To get started I did get samples from some Chinese wallet producers that I met at a trade fair (as my business is a front pocket wallet brand).

But, I was a bit disappointed in regards to the quality of the leather and our communication so I decided to find a manufacturer in India, as I just knew in general that they have a long tradition of making handmade goods.

After using (currently and finding an Indian sourcing agent, I found a good wallet maker in Kolkata that I have used ever since and have a very good working relationship with.

I always try to develop new models and designs, so it helps tremendously to have a manufacturer who is helpful and more like a long term business partner: a lot of our work is trial and error trying out new designs, and that requires a lot of patience at the manufacturer’s part.

How did you source the right material?


To source leather I visited one of the world’s largest leather and material fairs in Hong Kong and met with leather tanneries from across the world, and gathered a lot of business cards and received samples, knowing very little about leather in general and what to look for.

There was an Italian tannery that caught my eye, but they were twice as expensive and had a very high Minimum order quantity (MOQ) compared with tanneries from say Bangladesh and Pakistan.

However, the quality of their leather was kind of etched in my memory – it was special, but I had no way of getting funds enough to afford it, as I needed about 100 000 CNY (Around US$14,500) to buy the leather and had hardly a tenth of that in the bank.

How did you finance your first batch?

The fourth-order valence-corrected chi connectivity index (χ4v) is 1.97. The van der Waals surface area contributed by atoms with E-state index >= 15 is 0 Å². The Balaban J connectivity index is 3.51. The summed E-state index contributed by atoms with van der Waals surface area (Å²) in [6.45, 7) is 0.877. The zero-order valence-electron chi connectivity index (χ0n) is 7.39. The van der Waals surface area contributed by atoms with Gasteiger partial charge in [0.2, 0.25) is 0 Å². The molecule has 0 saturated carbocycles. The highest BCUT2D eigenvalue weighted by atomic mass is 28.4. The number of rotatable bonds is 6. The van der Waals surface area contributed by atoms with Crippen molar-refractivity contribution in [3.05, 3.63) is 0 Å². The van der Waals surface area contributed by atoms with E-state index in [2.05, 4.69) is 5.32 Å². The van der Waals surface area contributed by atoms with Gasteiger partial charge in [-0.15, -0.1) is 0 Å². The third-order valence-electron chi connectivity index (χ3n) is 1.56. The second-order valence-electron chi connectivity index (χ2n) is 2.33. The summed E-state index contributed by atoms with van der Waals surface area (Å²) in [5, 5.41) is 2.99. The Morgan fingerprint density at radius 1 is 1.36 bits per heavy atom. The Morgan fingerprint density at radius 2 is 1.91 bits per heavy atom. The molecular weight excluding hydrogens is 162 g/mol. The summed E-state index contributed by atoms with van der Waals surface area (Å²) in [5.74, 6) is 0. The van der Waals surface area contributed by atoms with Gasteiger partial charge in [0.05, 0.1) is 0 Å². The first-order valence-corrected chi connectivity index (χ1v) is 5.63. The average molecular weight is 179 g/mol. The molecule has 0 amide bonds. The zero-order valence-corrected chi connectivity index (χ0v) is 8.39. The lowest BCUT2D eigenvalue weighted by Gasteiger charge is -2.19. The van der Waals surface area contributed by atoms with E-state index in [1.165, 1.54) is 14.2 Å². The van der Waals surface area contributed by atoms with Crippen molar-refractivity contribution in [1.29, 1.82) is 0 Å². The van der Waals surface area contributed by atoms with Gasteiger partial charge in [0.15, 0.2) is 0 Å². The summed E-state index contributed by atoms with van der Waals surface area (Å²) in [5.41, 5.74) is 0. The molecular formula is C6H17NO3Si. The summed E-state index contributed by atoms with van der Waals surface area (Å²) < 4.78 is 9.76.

That’s where Kickstarter came into play, That year Kickstarter made Sweden part of their network of countries eligible to launch campaigns.

So I made some samples in India, and after having procured some small pieces of leather from the tannery, I made a short video and launched a Kickstarter campaign, which to my surprise raised about 350 000 SEK – so I could go ahead and buy the Italian leather and launch my business.

The ‘Wallet market’ is relatively crowded. How do you set your product apart?

As I hinted at earlier, I followed some marketing theories that I read, and tried to be highly specialized in a niche market, and I didn’t see a really strong competitor doing only high end front pocket wallets, so I thought there was some room there for a brand focusing on just that.

Now I realized that the market is a bit diluted as there are many terms used for the same product (minimalist wallets, slim wallets), etc., but I still follow the basic theory to stock in depth in one specific category and want to build a remarkable brand not only based on the superior leather from Tuscany but to have more variations of front pocket wallets than anyone else.

This is only possible due to being highly specialized.

What sales channel do you use?

I’m currently selling on Etsy, Amazon and my own online store. Most of my sales go through the main online store.

So, where can our readers find your wallets?

Go to

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    • 2. Finding suppliers in Asia
    • 3. Product samples and payments
    • 4. Quality control, lab testing & shipping